Please feel free to read about SAPA below through Brooke’s eyes followed by my learning outcomes from this conversation.

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Michael: Thank you very much for meeting with me Brooke. Please tell me about yourself and your experiences that brought you here.

Brooke: “Well, I never intended to come here. I originally was planning on going to Arizona State University. However, I changed my mind at the last minute. School started on a Monday, I called CMU on a Tuesday, and decide to go to CMU that day. It was close to my hometown, which definitely was a benefit. I moved into Robinson on a Saturday, and suddenly Central became it for me.

During my first year, I got involved with SAPA (second class overall, 1998). Honestly, I didn’t know what I wanted to do and was here for five years. I tried accounting, but I fucking hated it. Eventually, I decided to go with a major with psych in family studies, and a minor in substance abuse.

During my time, SAPA changed my life. No matter how difficult or overwhelming I might be attached to this work, I loved it! Finally, I graduated in May of 2001. I was scared, and didn’t know what I wanted to do. I knew I was good at SAPA, but did not want to do the ResLife route in Higher Education.

Right before 9/11, I applied for jobs and worked at a domestic abuse shelter. I went to Law School (Cooley Law School) and went to school on the weekends and summers for two years. My last year during my internship for Law School, I realized I fucking hated it. I quit because I only wanted to do prosecution, not the other stuff that came with it.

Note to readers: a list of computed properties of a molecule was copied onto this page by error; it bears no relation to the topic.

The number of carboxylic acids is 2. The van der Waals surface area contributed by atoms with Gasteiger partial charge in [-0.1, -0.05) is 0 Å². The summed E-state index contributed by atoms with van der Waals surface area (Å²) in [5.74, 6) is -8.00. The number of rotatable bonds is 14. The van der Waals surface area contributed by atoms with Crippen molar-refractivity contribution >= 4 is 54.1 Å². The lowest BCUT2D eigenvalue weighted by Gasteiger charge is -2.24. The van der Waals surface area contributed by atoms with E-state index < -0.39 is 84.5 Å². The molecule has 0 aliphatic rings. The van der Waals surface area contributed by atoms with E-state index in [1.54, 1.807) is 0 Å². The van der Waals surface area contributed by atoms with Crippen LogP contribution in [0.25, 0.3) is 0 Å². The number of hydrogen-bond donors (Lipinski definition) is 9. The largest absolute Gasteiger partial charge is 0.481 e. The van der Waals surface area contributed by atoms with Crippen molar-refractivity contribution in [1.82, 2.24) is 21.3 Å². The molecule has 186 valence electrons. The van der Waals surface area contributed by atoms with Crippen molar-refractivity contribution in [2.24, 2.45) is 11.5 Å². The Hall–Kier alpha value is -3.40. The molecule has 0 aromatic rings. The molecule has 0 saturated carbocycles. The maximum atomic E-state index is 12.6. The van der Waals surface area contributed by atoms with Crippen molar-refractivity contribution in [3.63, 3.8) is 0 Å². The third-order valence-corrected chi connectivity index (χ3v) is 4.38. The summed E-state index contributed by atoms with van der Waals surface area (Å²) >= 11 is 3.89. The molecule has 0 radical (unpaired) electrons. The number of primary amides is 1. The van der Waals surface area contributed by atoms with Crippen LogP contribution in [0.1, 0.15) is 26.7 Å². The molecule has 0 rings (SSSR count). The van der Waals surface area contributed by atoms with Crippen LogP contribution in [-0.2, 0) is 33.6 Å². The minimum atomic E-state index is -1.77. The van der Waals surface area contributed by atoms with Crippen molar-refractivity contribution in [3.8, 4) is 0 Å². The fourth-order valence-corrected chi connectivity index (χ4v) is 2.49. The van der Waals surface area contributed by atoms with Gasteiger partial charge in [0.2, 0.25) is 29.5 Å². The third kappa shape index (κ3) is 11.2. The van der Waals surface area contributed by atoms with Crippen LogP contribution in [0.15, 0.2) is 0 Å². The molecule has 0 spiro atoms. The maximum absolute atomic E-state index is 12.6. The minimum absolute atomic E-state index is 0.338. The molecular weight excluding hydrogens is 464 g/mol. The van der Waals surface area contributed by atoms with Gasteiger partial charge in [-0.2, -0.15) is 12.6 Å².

I dropped out on Friday, January 6th of 2006, felt good, and called the counseling center program at CMU for the Counseling Master’s program. I came back to CMU in August 2006 after taking a short break and graduated in December 2008 while still being an advocate in Gaylord.

SAPA used to be funded through a grant, and I slid into the SAPA Dedicated Counselor position for SAPA until April 2011 when the grant was not going to be renewed for the position. The program has always been funded through the school, but the SAPA Dedicated Counselor was not at the time. I left CMU and began to work at Child Protective Services for nine weeks because I was not a fan of the work there.

After that gig, I became a Director of a Women’s Safe Home and Shelter in Grayling called River House until September 2013. Eventually, I came back to CMU and eventually stepped into Director role for SAPA (Interim currently). I want to make SAPA a permanent Director position, but I have to say I am truly amazed with how the experience has gone up to this point.”

Michael: From your point of view, what is one of the biggest problems facing college students today?

Brooke: “Well, that is a great question. For the broad scope: You still have students with issues of depression, anxiety, and adjustment. But I think more folks nationally are becoming more aware with mental health, are happening to be diagnosed already, and trauma especially with SAPA with the work I do. They are at a place where they deal, process, and go through trauma currently. They all can coexist.

For the safety and the well being, you always have to be mindful of self-care and self-harm. I like to tell the SAPA’s , ‘Confidentiality is like a mini-Las Vegas in the way that what happens here stays here, meaning if someone is telling you something, it remains confidential. However, it cannot if it comes to harm to others or if little ones are being abused or neglected.’ It is becoming more recognized in regards to sexual assault trauma and DV (Domestic Violence) with how pervasive this is.”

Michael: It sounds like there has been a lot of aspects that go into the history and development of SAPA overall. How has the University supported you and others alike in your position to succeed?